In November last year the Business Council of Australia and the Male Champions of Change both released significant reports calling on business to do more about maximising the potential of their female and male talent.  The press covered both announcements at length.  Over the weekend, International Women’s Day was heralded by the sound of women executives, politicians and community leaders across Australia demanding better gender equality in management and leadership.

So are we finally at a tipping point to address the persistent dearth of women in leadership positions across Australia?

I think these laudable and important initiatives combined with the new reporting requirements that come into full effect this year under the Workplace Gender Equality Act represent the burning platform this issue needs to finally secure the leadership commitment needed to drive lasting change.

Why? Business’s attempts to improve gender equality will now be informed by standardised gender composition data across five defined management categories that will also promote transparency and allow employers to compare their performance with their peers.  If we believe women and men are equally capable, that means everyone will be able to assess how well a business is leveraging its female talent. 

Standardised performance metrics are also the foundation of targets and management accountability measures – both of which are critical for removing the structural and cultural barriers that inhibit the ability of women to progress into leadership positions.

The next critical step is ensuring business invests in building the skills and capabilities needed to develop the full potential of their talent. We know a mark of a good people manager is an ability to nurture the unique capabilities and development aspirations of their team members.  That means actively pursuing growth opportunities for talent, providing flexible working environments so everyone can manage their work demands and life ambitions, seeking and valuing different perspectives, and clearly articulating, measuring and rewarding outcomes, not inputs.  Master these management skills and you will drive the engagement of your people and the productivity of your workforce.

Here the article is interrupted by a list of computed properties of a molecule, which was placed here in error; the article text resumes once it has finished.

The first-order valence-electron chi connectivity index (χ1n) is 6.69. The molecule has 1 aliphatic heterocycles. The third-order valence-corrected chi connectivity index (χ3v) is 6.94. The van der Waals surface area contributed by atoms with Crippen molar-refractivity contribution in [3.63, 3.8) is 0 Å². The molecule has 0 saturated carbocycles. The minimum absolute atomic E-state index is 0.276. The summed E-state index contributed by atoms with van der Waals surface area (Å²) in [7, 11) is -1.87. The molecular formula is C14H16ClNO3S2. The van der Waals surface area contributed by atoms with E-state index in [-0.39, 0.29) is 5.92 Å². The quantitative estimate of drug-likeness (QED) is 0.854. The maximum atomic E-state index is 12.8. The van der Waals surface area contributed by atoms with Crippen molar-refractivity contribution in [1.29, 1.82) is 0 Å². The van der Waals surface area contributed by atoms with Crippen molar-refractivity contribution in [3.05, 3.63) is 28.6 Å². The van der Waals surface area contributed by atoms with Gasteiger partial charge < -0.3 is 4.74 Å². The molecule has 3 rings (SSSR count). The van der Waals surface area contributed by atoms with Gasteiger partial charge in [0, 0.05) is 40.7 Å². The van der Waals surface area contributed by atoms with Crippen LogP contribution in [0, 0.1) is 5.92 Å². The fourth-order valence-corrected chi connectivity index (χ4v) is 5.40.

Interestingly, these attributes are also among the enablers of workplace gender equality.  That’s why I believe gender diversity is another hallmark of management capability that all good managers should be focused on achieving.  It’s also among the reasons why clients should demand diversity from their suppliers and why investors should expect it from the companies in which they invest. 

It also explains why the Workplace Gender Equality Agency is focused on delivering employers practical tools and resources informed by best practice knowhow, so that organisations can develop the requisite capabilities to develop women across their workforce.

It’s time we all recognised gender equality is about management best practice.  Like any business imperative whether it be gaining and maintaining market share, improving customer satisfaction or reducing your cost base, it requires constant attention and an unwavering commitment.

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Yolanda Beattie is the Public Affairs Executive Manager at the Workplace Gender Equality Agency.

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